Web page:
"Incomparably the best man I know for his purpose is one Richard Feetham KC, legal adviser to the Governor General of South Africa. He is an English trained Barrister and a member of the South African assembly who has been through all our constitutional work since Milner's time. On my advice Montague sent him out to India as chairman of a committee to prepare a scheme for the decentralization of powers of the central government. In four months he solved a problem over which the Government of India had been struggling with for over 20 years."[11]

Despite these glowing references the Boundary Commission's report was completely unacceptable to both Northern Irish and Free State governments, and to Feetham's concern was buried, with neither party even prepared to admit having read it.[12]

Kenya Local Government Commission

In 1926, he was appointed chairman of a commission to consider the development of local government in Kenya, including the ways in which local government could fund itself.[13]

Feetham Report (Shanghai)

Feetham (left) talks with Ernest Macnaghten, Chairman of the Shanghai Municipal Council, in 1931

In 1930, Feetham was appointed by the Shanghai Municipal Council to investigate the possibility of the end of extraterritoriality in China and its effect on the Shanghai International Settlement. At the time, the British Government was engaged in negotiations with the Kuomintang government of China to bring an end to extraterritoriality. Feetham proposed that extraterritoriality continue at least in the International Settlement until China could form a united and pacified government with constitutional checks and balances.[14]

Transvaal Asiatic Land Tenure Commission

Between 1932 and 1935 he chairman of a commission consider the issues around allowing Asians to owning land in the Transvaal.[15] The Transvaal Asiatic Land Tenure Act and its subsequent amendments in 1934, 1935 and 1937 establish statutory segregation of Indians in the Transvaal.[16]

Witwatersrand Land Titles Commission

Between 1946 and 1949 he was chairman of a commission to consider the ownership of land in Witwatersrand.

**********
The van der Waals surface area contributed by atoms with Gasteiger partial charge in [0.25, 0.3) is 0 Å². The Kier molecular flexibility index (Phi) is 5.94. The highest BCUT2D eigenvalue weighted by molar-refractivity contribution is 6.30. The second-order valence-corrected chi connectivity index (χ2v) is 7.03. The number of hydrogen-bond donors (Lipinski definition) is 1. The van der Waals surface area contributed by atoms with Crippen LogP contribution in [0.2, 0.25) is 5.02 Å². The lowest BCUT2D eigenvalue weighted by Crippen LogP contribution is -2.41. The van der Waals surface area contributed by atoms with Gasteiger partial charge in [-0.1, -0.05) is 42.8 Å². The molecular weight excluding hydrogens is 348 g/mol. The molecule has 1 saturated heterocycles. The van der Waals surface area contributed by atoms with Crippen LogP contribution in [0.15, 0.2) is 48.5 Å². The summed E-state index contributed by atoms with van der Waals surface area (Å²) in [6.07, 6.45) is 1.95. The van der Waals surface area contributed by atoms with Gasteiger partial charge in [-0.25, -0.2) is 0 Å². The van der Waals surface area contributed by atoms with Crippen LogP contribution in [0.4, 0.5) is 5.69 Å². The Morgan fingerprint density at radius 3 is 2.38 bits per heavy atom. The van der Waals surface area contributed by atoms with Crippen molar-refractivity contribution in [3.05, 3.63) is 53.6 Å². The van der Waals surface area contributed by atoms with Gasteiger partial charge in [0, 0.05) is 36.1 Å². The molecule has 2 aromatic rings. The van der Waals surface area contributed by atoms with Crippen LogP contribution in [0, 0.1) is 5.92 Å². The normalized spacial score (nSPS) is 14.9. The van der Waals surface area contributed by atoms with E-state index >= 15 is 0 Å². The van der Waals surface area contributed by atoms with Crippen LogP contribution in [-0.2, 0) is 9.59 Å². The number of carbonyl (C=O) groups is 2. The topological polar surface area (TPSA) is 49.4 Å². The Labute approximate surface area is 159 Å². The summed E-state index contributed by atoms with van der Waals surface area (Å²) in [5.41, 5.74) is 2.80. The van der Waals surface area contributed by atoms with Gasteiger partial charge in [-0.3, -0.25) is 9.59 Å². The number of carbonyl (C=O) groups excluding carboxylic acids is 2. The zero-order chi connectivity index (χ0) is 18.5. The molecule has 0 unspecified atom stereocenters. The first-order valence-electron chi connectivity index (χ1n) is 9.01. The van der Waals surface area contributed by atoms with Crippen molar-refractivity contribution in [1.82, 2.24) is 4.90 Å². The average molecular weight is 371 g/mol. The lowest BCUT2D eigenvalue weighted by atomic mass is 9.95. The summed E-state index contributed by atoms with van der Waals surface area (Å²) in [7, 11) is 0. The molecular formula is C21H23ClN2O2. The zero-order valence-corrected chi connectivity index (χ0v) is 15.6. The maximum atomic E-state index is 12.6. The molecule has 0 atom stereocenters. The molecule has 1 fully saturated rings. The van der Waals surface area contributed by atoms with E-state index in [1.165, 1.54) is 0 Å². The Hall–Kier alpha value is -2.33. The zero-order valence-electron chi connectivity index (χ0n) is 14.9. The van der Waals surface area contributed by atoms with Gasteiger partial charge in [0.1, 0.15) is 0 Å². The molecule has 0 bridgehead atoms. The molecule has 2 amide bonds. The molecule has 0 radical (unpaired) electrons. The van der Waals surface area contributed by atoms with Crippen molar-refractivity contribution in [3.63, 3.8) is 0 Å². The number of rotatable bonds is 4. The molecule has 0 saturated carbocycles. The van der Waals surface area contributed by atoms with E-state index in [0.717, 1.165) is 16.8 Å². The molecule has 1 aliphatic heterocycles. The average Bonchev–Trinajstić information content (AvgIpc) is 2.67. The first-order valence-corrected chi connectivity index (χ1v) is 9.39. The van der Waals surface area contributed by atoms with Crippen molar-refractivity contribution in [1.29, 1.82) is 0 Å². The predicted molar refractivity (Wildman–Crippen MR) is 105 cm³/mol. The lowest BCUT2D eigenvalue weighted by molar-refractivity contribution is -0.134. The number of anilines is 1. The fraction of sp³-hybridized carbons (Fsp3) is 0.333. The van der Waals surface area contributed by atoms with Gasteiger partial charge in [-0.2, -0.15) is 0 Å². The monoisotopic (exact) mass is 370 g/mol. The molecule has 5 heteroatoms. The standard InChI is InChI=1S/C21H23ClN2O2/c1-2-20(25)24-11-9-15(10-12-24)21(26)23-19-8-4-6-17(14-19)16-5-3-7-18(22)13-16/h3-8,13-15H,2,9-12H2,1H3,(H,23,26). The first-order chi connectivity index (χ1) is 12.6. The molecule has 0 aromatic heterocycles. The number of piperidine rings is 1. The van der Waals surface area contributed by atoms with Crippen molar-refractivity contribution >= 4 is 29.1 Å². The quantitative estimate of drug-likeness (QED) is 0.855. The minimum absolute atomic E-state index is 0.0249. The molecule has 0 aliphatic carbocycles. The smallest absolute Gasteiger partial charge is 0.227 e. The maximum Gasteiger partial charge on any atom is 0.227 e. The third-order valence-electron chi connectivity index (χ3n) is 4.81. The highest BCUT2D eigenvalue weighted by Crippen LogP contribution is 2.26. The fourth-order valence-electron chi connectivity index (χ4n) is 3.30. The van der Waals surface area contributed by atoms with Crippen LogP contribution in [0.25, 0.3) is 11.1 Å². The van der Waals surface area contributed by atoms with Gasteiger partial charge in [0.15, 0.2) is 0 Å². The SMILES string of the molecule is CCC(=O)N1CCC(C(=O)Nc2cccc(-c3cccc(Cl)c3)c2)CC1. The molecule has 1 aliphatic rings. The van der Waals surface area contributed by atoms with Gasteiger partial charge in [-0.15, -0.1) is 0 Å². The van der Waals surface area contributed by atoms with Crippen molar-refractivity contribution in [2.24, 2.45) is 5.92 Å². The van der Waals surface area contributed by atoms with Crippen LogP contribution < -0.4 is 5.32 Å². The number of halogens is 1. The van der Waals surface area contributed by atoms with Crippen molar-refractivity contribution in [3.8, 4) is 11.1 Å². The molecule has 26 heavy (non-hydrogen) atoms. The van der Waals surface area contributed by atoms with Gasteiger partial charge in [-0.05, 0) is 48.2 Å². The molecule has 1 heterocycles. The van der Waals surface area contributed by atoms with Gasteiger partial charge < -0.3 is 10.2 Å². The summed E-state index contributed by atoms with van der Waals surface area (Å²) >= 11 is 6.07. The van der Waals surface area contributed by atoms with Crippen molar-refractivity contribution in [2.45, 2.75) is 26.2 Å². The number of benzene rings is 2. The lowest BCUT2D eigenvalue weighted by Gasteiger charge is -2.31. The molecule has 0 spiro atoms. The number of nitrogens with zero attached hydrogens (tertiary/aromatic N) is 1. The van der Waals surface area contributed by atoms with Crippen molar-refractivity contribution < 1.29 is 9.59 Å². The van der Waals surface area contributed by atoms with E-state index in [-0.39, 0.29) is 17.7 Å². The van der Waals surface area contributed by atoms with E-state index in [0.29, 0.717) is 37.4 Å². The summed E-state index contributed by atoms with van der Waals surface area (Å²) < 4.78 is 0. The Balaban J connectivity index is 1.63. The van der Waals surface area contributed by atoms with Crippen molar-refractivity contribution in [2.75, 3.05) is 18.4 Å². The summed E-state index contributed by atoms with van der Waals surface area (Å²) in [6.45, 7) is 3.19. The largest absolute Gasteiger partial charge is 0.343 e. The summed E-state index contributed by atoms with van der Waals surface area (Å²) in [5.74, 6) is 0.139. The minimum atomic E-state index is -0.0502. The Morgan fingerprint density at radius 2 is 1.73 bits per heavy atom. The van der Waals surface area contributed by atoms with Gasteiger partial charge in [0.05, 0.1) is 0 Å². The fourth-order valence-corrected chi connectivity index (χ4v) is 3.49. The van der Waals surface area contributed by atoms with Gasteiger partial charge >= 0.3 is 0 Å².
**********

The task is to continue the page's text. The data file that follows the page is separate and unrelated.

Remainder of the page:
Feetham died on 5 November 1965 in Pietermaritzburg, Natal (now kwaZulu-Natal).[17]


  1. "South Africa: Richard Feetham, C.M.G.". The Round Table. 56 (222): 205–208. 1966. doi:10.1080/00358536608452604.
  2. Papers of the Hon. Richard Feetham, The Bodlean Library
  3. "South Africa: Richard Feetham, C.M.G.". The Round Table. 56 (222): 205–208. 1966. doi:10.1080/00358536608452604.
  4. Musiker, Naomi; Musiker, Reuben (2000). A Concise Historical Dictionary of Greater Johannesburg. Cape Town: Francolin. ISBN 1868590712.
  5. Jansen van Rensburg, Fanie (May 2012). "Protest by Potchefstroom native location's residents against dominance, 1904 to 1950". Historia. The Historical Association of South Africa. 57 (1): 22–41. Retrieved 1 August 2012.
  6. Quigley, Carroll (1981). "4: Milner's Kindergarten, 1897-1910". The Anglo-American Establishment. Written in 1949. Retrieved 14 May 2021.
  7. "Notice". London Gazette Supplement. 1 January 1924. p. 4.
  8. De Beer, Marina, A History of the Natal Provincial Division of the Supreme Court of South Africa during the Judge Presidency of Richard Feetham (1930-1939) : with particular reference to the bench and bar. (LLM thesis)
  9. Papers of the Hon. Richard Feetham, The Bodlean Library
  10. South African History online entry for Feetham
  11. cited in Margaret O'Callaghan, in "Genealogies of Partition; History, History-Writing and 'the Troubles' in Ireland, in Intervening in Northern Ireland, p150
  12. Notes of a conference with the Irish Boundary Commission held in Stanley Baldwin's Room, House of Commons (Secret) (C.P.503(25))
  13. House of Commons Papers - Volume 5 - Page 239
  14. J. Chamberlain, "The Feetham Report on Shanghai", 10 Foreign Aff. 145 1931-1932
  15. Report of the Transvaal Asiatic Land Tenure Commission
  16. South African History online
  17. South African History online entry for Feetham